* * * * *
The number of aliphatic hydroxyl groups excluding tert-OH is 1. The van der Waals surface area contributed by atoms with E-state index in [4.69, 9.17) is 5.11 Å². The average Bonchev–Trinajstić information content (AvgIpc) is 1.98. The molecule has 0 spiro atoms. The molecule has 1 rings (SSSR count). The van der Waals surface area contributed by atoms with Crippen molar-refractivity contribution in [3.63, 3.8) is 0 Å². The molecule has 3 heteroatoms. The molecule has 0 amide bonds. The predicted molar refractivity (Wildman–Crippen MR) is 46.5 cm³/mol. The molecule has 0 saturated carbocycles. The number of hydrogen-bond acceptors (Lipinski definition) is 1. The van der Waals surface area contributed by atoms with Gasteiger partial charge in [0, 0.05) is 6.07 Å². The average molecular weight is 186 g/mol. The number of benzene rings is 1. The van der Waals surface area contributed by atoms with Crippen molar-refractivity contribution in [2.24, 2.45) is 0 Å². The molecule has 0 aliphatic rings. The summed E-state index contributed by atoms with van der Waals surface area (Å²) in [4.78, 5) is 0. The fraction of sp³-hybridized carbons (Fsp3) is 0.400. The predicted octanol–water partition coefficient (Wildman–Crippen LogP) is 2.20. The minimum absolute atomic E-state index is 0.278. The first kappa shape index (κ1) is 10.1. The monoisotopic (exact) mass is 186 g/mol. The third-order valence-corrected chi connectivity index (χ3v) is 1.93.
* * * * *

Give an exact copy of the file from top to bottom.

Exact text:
The number of aliphatic hydroxyl groups excluding tert-OH is 1. The van der Waals surface area contributed by atoms with E-state index in [4.69, 9.17) is 5.11 Å². The average Bonchev–Trinajstić information content (AvgIpc) is 1.98. The molecule has 0 spiro atoms. The molecule has 1 rings (SSSR count). The van der Waals surface area contributed by atoms with Crippen molar-refractivity contribution in [3.63, 3.8) is 0 Å². The molecule has 3 heteroatoms. The molecule has 0 amide bonds. The predicted molar refractivity (Wildman–Crippen MR) is 46.5 cm³/mol. The molecule has 0 saturated carbocycles. The number of hydrogen-bond acceptors (Lipinski definition) is 1. The van der Waals surface area contributed by atoms with Gasteiger partial charge in [0, 0.05) is 6.07 Å². The average molecular weight is 186 g/mol. The number of benzene rings is 1. The van der Waals surface area contributed by atoms with Crippen molar-refractivity contribution in [2.24, 2.45) is 0 Å². The molecule has 0 aliphatic rings. The summed E-state index contributed by atoms with van der Waals surface area (Å²) in [4.78, 5) is 0. The fraction of sp³-hybridized carbons (Fsp3) is 0.400. The predicted octanol–water partition coefficient (Wildman–Crippen LogP) is 2.20. The minimum absolute atomic E-state index is 0.278. The first kappa shape index (κ1) is 10.1. The monoisotopic (exact) mass is 186 g/mol. The third-order valence-corrected chi connectivity index (χ3v) is 1.93.